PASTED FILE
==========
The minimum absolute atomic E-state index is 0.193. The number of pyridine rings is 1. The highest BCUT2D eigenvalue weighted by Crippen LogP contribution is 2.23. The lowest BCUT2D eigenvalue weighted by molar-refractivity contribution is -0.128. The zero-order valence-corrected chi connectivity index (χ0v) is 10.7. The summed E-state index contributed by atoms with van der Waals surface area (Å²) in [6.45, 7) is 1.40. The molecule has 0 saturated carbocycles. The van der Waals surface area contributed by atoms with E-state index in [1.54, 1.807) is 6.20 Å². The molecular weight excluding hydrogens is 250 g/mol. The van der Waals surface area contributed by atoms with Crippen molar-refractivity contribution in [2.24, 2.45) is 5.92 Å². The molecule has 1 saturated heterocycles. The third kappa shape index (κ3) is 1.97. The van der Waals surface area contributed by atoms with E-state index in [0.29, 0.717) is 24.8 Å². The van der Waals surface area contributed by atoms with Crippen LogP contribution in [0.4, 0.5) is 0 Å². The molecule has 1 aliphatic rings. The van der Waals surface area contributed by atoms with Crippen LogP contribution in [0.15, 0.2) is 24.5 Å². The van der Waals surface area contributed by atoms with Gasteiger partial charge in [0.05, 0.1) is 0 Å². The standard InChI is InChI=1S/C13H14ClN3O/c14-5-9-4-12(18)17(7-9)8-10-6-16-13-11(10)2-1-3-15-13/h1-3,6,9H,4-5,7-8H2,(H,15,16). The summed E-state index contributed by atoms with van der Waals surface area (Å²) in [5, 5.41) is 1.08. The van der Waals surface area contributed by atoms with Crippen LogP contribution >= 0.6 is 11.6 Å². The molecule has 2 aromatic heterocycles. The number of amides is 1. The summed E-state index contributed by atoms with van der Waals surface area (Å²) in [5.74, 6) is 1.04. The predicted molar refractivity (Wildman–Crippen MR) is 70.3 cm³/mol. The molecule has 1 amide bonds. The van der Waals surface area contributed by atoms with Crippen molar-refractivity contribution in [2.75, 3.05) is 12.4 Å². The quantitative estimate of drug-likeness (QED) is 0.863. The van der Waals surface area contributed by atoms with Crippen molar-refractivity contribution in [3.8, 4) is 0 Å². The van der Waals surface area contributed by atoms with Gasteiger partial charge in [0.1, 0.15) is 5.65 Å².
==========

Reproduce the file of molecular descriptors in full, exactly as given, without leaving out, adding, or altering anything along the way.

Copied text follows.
The minimum absolute atomic E-state index is 0.193. The number of pyridine rings is 1. The highest BCUT2D eigenvalue weighted by Crippen LogP contribution is 2.23. The lowest BCUT2D eigenvalue weighted by molar-refractivity contribution is -0.128. The zero-order valence-corrected chi connectivity index (χ0v) is 10.7. The summed E-state index contributed by atoms with van der Waals surface area (Å²) in [6.45, 7) is 1.40. The molecule has 0 saturated carbocycles. The van der Waals surface area contributed by atoms with E-state index in [1.54, 1.807) is 6.20 Å². The molecular weight excluding hydrogens is 250 g/mol. The van der Waals surface area contributed by atoms with Crippen molar-refractivity contribution in [2.24, 2.45) is 5.92 Å². The molecule has 1 saturated heterocycles. The third kappa shape index (κ3) is 1.97. The van der Waals surface area contributed by atoms with E-state index in [0.29, 0.717) is 24.8 Å². The van der Waals surface area contributed by atoms with Crippen LogP contribution in [0.4, 0.5) is 0 Å². The molecule has 1 aliphatic rings. The van der Waals surface area contributed by atoms with Crippen LogP contribution in [0.15, 0.2) is 24.5 Å². The van der Waals surface area contributed by atoms with Gasteiger partial charge in [0.05, 0.1) is 0 Å². The standard InChI is InChI=1S/C13H14ClN3O/c14-5-9-4-12(18)17(7-9)8-10-6-16-13-11(10)2-1-3-15-13/h1-3,6,9H,4-5,7-8H2,(H,15,16). The summed E-state index contributed by atoms with van der Waals surface area (Å²) in [5, 5.41) is 1.08. The van der Waals surface area contributed by atoms with Crippen LogP contribution >= 0.6 is 11.6 Å². The molecule has 2 aromatic heterocycles. The number of amides is 1. The summed E-state index contributed by atoms with van der Waals surface area (Å²) in [5.74, 6) is 1.04. The predicted molar refractivity (Wildman–Crippen MR) is 70.3 cm³/mol. The molecule has 1 amide bonds. The van der Waals surface area contributed by atoms with Crippen molar-refractivity contribution in [2.75, 3.05) is 12.4 Å². The quantitative estimate of drug-likeness (QED) is 0.863. The van der Waals surface area contributed by atoms with Crippen molar-refractivity contribution in [3.8, 4) is 0 Å². The van der Waals surface area contributed by atoms with Gasteiger partial charge in [0.1, 0.15) is 5.65 Å².